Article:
Auto Draft

The interest of Chinese property buyers in real estate in Singapore has hit record levels this year as instability in Hong Kong appears to be rising, according to Shanghai-based property portal Juwai.com.

“Given the situation in Hong Kong, Singapore has a temporary advantage over its major regional competitor for mainland property investment, and the money is flowing. Singapore is the regional safe harbour and the current unsettled political and economic environment makes safety seem worth paying a premium for,” said Juwai.com CEO Georg Chmiel.

The online marketplace said the boost in Singapore was from “mainland Chinese money that might otherwise have been channeled to Hong Kong, or Hong Kong money looking for offshore diversification”.

Capital restrictions

Hannah Jeong of property management firm Colliers said Singapore was probably a temporary alternative to Hong Kong, largely because of cultural and linguistic ties between the city-state and mainland China.

“Despite the capital outflow restrictions from China, a mutual fund or family trust format will be able to bring out capital continuously from China,” she said.

Investment from China has been blamed for driving up Hong Kong rents and is partly blamed for the social disturbances.

Singapore, which is about half the size of Hong Kong, has often been compared to the latter, as both financial hubs attract international talent. But one major difference between the two global Asian cities is home ownership.

According to Singapore’s Department of Statistics, Singapore’s home ownership rate was 91 per cent in 2018. In comparison, Hong Kong’s home ownership rate was 49.2 per cent in 2018 according to Hong Kong’s Census and Statistics Department.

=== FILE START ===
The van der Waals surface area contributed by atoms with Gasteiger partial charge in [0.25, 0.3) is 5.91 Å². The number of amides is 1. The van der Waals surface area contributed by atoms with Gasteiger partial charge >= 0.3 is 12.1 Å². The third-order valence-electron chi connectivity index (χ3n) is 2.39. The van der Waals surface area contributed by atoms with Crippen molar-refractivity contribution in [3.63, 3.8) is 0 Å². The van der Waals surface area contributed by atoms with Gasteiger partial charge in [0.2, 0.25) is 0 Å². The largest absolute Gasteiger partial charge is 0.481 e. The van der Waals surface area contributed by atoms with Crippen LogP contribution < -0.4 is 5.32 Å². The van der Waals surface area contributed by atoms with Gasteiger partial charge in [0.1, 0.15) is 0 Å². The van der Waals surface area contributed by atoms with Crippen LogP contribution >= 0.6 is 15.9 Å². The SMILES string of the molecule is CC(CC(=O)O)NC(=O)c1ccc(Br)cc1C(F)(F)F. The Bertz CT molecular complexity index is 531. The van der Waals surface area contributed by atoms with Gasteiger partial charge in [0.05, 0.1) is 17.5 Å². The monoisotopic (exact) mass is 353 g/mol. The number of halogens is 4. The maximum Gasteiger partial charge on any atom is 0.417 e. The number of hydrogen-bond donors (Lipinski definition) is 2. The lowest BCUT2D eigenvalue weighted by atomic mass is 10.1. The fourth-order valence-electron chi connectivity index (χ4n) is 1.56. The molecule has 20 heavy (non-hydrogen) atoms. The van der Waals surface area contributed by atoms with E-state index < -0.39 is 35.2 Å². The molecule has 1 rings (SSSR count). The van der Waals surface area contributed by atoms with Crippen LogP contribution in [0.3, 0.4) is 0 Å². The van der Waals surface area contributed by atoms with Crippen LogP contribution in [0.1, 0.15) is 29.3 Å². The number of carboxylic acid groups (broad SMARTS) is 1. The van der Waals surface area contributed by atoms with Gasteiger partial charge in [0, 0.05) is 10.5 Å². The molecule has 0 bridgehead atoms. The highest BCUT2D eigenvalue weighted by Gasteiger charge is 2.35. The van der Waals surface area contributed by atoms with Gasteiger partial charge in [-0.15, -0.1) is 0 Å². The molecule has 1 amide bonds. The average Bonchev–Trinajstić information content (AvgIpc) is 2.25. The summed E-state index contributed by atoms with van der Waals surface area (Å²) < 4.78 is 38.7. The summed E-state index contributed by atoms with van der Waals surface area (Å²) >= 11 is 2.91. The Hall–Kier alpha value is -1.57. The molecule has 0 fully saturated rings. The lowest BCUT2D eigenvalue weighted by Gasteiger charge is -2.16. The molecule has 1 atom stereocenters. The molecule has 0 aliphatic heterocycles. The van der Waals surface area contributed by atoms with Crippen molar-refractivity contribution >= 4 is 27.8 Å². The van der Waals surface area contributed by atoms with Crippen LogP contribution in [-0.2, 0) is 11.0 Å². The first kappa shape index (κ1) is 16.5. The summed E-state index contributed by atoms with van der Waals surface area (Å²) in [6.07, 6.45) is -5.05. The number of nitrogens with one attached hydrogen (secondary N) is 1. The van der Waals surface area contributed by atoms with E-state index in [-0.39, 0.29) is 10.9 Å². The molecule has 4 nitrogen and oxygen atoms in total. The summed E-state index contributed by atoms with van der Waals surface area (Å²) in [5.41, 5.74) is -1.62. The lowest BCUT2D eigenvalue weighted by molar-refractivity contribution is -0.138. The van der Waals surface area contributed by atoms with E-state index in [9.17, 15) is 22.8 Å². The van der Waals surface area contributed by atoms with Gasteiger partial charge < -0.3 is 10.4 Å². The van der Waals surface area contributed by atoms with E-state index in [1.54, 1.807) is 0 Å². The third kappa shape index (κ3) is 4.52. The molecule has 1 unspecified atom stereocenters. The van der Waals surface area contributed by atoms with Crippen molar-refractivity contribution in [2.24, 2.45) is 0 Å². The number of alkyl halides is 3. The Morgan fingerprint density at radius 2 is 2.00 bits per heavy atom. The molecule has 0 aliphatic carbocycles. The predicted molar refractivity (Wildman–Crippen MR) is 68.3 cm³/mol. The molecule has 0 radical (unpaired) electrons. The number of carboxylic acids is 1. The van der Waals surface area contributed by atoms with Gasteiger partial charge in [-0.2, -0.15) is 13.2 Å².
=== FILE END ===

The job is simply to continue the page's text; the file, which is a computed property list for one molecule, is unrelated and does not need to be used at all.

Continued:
Despite higher taxes in the city-state

And money keeps flowing in even though Singapore has enforced strict housing policies and measures to block foreign investment and the super-rich pushing up prices. For example, the city-state requires foreign buyers to pay a whopping 20 per cent on any residential property purchase.

Chmiel said that most wealthy mainland Chinese are looking to safely diversify their wealth and guard a portion of it in offshore assets, which are perceived to be less vulnerable to economic cycles in China, even given that property transfer taxes are significantly higher in Singapore than in Hong Kong.

He added that more apartments have sold for about $7.3 million or more in Singapore this year than in any full year since 2008 and he expects “this trend to maintain itself into the first half of 2020 at least.”



Support ASEAN news

Investvine has been a consistent voice in ASEAN news for more than a decade. From breaking news to exclusive interviews with key ASEAN leaders, we have brought you factual and engaging reports – the stories that matter, free of charge.

Like many news organisations, we are striving to survive in an age of reduced advertising and biased journalism. Our mission is to rise above today’s challenges and chart tomorrow’s world with clear, dependable reporting.

Support us now with a donation of your choosing. Your contribution will help us shine a light on important ASEAN stories, reach more people and lift the manifold voices of this dynamic, influential region.

$
Personal Info

Donation Total: $10.00